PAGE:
Discover the world in your own language!


Terroir: the flavor of a place


Terroir is a French word derived from the word for earth. It refers to a collection of characteristics that when taken together create a sort of sense of place, which manifests in the grapes grown on the land, and ultimately in the wine itself. Soil composition, rocks, water sources, elevation, the shape of the land, sunlight, rainfall, snow, and more all go into creating a distinctive terroir.

The French put a great deal of weight in the concept of terroir, and the entire French classification system is derived from the idea that specific regions have their own unique character – and that they are best suited to certain grape varieties and blends. It is for this reason that, for example, in the Condrieu region of the Northern Rhone, only wines made with 100% viognier grapes may be labelled Condrieu. It has been determined that the terroir of Condrieu is best expressed in viognier.

What exactly makes up terroir is a matter of some debate. The most basic elements are soil and climate. The soil composition of a patch of land greatly influences the final taste of the wine, as the soil imparts its mineral characteristics to the grape, and the vines grow differently depending on what type of soil they are planted in. A syrah vine will grow radically different in a very sandy soil than it will in a gravel soil, and different still in a soil with a heavy clay content.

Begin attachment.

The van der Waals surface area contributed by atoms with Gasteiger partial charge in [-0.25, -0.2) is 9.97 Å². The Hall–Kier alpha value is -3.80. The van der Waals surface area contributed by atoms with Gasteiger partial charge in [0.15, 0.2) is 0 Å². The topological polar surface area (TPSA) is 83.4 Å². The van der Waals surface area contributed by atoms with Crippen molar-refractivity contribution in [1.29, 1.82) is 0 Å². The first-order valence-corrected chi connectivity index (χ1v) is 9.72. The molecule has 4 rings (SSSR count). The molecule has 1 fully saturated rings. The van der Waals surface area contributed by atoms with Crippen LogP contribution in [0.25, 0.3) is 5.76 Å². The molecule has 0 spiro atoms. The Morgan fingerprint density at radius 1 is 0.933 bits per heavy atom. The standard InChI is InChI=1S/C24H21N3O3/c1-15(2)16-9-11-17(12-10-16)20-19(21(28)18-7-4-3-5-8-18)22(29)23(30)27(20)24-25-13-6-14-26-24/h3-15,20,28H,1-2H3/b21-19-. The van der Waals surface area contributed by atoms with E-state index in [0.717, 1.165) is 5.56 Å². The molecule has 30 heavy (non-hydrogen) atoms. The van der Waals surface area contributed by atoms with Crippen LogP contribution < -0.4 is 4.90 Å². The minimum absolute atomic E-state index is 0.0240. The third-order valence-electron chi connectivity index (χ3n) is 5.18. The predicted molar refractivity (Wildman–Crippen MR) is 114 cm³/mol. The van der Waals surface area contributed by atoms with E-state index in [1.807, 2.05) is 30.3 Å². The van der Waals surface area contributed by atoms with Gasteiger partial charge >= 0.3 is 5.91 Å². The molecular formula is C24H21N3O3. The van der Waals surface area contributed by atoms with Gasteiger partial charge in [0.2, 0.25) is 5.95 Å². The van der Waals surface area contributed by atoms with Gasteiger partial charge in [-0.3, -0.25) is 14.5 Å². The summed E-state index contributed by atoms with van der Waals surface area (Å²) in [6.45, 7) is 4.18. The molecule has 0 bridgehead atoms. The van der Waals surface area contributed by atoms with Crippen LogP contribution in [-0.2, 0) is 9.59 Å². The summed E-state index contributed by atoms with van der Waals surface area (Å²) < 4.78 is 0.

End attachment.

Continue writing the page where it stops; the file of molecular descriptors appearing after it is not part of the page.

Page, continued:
The climate of an area also greatly impacts the taste of a wine. Grapes which are subjected to consistently high temperatures and low rainfall will have a very different character than those grown in a cool climate where fog keeps the grapes from ripening too quickly. Climate can generally be separated into three zones of descending size – and the French appellation system reflects this. At the far end is a macroclimate, which generally correlates to an appellation, such as Condrieu in France. Next is the mesoclimate, in France often a particular village or commune, such as Chavannay within Condrieu. Finally, there is a microclimate, often a specific vineyard. Even a microclimate may be further subdivided – some wineries treat different rows within a single vineyard as having their own distinct terroir, based on the angle of the slope, or the specific elevation.

There are a number of elements which impact a wine's final flavor that may or may not be considered terroir, depending on who is asked. Elements such as oak are contentious in the world of wine – some people consider the proper use of oak to highlight a wine's terroir, while others consider it a dominant force that overwhelms the natural terroir. Wild yeast is another element which may or may not be considered terroir – although yeast does not have an impact on the growth of the grapes themselves, the use of wild yeasts which are unique to a region can have a strong impact on the end product.


More wine tips: